What sort of governance do you want affecting your life?
This week, Auckland Transport announced the lowering of speed limits in hundreds of city streets. By as much as 40 per cent.
Next time you are out driving at 50km/h, slow down to 30. It is best to try it when there is no one behind you. See what your reaction is. Now imagine this is the speed you are forced to drive at permanently on many roads. Because the bureaucrats at AT have determined it.
It all began with the Local Government Amendment Act 2010, as a result of the supercity, a Rodney Hide Production. Auckland Council became the largest in Australasia, giving it a vast amount of power. Too much power without appropriate representation.
Auckland Transport falls into the category of the "administrative state". A term possibly unfamiliar to most citizens in most democracies. But it is most dangerous.
An internet search for administrative state in New Zealand produced only two articles of minor interest. One was a missive from Sir Geoffrey Palmer. The other was more pertinent, referring to the growing list of rules and regulations: "There were days, particularly in the 1960s, when our economy and society was more controlled by Wellington than was the case in Eastern European Soviet Bloc states. But New Zealand broke that down with the help of Roger Douglas … we are a small country and our politicians, rulers and bureaucrats, are accessible".
The author infers when things go wrong, change and correction is possible. "But this is a function more of size and population than our people being wedded to limited government and maximum freedom."
He is right about limited government and more freedom, but mistaken in reference to size and small population. It is a matter of attitude and belief rather than size. The principle of limited government and maximum freedom is universal regardless of size and population.
Auckland Council is the premium example in this country of growing separation between governing responsibility and the ratepayer. The growing power and arrogance of AT is the direct result of the delegation of authority by the council to one of a number of Council Controlled Organisations (CCO's) which unsurprisingly are becoming a law unto themselves.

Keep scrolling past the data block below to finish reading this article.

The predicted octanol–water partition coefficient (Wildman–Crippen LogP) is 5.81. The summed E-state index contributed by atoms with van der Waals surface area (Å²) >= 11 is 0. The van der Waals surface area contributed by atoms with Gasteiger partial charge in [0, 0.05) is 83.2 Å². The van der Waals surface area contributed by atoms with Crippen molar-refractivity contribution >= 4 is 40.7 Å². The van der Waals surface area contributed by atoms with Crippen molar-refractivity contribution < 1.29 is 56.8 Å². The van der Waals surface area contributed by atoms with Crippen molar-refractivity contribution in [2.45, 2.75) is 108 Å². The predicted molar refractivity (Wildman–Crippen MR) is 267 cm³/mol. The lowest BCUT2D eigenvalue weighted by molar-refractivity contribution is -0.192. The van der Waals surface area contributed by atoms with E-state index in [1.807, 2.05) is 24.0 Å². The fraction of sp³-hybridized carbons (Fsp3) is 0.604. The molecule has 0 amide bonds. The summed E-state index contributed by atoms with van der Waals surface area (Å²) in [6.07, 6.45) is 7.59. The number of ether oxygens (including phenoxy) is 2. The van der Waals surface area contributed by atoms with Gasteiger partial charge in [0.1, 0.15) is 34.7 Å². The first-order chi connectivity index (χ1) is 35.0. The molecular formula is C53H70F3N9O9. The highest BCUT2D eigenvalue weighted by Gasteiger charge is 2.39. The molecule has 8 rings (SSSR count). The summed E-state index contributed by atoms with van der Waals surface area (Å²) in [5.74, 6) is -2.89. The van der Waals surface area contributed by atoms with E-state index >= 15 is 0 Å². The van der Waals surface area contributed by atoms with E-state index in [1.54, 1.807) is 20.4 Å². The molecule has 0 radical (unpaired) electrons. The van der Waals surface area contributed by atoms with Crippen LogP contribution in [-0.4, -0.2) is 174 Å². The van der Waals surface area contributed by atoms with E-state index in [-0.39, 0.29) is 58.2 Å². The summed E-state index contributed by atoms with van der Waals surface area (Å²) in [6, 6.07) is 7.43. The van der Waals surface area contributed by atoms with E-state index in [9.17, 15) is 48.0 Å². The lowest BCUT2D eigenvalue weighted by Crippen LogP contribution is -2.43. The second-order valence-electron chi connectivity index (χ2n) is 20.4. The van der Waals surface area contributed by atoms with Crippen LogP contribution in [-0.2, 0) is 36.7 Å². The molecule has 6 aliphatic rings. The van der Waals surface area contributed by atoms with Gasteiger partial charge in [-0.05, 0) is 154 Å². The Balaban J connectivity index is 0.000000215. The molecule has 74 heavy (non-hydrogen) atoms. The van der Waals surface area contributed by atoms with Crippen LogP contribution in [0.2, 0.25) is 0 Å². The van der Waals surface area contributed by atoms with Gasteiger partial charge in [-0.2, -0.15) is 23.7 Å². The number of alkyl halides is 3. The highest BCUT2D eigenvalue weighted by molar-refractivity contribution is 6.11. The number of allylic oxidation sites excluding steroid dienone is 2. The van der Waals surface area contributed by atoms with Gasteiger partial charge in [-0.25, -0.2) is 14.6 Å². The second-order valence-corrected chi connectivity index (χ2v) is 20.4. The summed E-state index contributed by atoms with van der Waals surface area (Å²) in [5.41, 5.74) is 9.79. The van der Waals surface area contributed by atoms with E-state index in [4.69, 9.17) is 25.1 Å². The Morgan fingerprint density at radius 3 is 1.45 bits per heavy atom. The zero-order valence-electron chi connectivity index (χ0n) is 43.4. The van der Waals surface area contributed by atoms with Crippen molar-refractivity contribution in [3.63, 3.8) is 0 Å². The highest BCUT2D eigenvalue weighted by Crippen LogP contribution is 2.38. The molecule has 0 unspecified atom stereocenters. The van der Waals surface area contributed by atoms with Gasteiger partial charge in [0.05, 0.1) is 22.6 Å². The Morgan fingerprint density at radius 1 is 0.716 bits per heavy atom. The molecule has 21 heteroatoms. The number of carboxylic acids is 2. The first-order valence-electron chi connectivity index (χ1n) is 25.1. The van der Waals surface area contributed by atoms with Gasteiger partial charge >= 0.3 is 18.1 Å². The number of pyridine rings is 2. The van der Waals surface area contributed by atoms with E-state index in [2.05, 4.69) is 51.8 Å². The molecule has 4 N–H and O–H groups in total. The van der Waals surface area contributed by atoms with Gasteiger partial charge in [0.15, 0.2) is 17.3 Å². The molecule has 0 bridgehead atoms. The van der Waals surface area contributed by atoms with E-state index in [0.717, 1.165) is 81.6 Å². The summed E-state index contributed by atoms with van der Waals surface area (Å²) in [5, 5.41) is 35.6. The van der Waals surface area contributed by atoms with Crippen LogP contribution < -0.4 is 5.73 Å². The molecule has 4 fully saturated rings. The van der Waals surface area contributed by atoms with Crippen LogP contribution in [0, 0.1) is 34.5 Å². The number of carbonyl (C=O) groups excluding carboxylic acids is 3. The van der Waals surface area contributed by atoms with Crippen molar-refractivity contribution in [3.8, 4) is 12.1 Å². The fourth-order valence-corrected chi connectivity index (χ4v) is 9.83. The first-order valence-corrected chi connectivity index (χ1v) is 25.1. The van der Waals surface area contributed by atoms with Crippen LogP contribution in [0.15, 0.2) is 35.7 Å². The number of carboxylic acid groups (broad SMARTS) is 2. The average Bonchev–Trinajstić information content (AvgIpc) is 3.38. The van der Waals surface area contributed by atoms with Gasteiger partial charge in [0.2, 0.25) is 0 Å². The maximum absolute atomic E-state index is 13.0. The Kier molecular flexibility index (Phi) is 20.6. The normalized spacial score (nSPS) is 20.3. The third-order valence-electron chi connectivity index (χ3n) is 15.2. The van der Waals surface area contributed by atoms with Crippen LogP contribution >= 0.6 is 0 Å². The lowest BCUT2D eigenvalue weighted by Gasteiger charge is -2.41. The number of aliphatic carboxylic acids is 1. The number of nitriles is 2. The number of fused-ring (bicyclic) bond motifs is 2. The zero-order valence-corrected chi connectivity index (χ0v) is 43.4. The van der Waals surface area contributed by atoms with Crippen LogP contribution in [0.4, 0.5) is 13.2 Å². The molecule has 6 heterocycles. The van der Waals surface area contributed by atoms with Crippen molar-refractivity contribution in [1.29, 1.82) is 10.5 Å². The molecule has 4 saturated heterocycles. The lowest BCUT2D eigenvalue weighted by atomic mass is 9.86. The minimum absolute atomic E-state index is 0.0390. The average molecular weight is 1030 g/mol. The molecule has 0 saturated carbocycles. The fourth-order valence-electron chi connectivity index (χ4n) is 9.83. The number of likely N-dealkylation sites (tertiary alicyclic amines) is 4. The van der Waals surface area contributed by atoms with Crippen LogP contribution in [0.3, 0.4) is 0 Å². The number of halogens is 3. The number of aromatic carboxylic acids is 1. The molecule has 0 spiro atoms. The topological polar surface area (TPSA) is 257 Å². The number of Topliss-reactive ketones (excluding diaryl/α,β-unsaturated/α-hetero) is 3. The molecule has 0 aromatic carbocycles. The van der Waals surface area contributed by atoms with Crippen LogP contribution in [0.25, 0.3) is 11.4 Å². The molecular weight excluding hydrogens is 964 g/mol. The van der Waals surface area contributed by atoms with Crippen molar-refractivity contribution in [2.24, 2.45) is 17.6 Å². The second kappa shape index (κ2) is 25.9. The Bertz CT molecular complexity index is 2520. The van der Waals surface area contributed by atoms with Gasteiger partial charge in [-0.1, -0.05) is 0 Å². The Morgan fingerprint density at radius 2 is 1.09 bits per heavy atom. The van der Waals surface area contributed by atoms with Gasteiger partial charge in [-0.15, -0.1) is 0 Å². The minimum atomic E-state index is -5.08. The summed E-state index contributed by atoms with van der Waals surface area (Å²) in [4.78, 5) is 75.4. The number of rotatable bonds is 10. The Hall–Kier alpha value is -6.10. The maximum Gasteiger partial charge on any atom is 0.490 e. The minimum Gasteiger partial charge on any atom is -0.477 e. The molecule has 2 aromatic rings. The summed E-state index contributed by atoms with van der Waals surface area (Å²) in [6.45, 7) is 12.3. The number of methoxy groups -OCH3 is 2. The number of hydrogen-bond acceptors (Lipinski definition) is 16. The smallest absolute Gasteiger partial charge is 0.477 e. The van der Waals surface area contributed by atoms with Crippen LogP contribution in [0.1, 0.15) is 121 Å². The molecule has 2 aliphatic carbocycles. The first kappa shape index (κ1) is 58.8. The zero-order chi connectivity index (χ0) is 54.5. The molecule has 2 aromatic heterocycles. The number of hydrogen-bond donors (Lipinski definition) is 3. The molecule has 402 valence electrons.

As a result, Auckland Transport lends itself as a good example of the development of the "administrative state". Made up of a group of non-elected board members, with no accountability to those who pay their wages, the ratepayers, they have shown indications of excess. Originally there were two city councillors appointed to the AT board, but the present administration removed them, which raises another issue.
All the above is a reflection of the abominable structure that Rodney Hide Productions dumped on Auckland ratepayers. A mayor with presidential authority that can't be sacked by either councillors or ratepayers and a body of councillors with very little influence.
Auckland deserves to be represented by someone recognised for their stature and their achievements. Not a tired, lifelong political hack, nor an individual who turns into an embarrassment for the city. But then, it's the same the world over. However, that should be no damn excuse. Auckland deserves peak representation.
Back to the "administrative state" exemplified by Auckland Transport. Step by step, it's been theft on the roads. Bus lanes, cycle lanes, $100 and $50 fines for moving into a bus lane too early for a left turn (no, not me).
Then the mauling of downtown Auckland's Quay St. Totally unnecessarily they are removing two lanes on what is an irreplaceable east-west thoroughfare. All to satisfy some individual's dreamscape.
Vision Zero, another adoption with good intention, has a downside. The Wall Street Journal reported that "while pedestrian deaths have plummeted in the Big Apple, deaths of bicyclists, motor cyclists and people in vehicles have ticked up." And this because, by adopting the "road diet fad", emergency vehicles were hamstrung.
Ludo Campbell-Reid is Urban Design Champion at Auckland Council. In a Herald column Ludo Campbell-Reid: Hosking is wrong, people want apartments without parks, he proclaimed, "rather than telling people how to live, we are simply trying to respond, facilitate, champion, and enable … we are not being prescriptive at all."
Rubbish! Prescriptive is exactly what they're doing and they are not listening to anything other than their own mantra, "feet and bicycles".
Another definition, "the administrative state describes a form of government that uses an extensive professional class to provide oversight over government, the economy and society."
I suggest we are experiencing authoritarian-lite which needs to be arrested. Unfortunately, little can be done unless the 2010 Act is revisited. Until that possibility is realised, expect lite to heavy-up.
• Listen to the Leighton Smith Podcast is at newstalkzb.co.nz, and nzherald.co.nz and on iHeart Radio.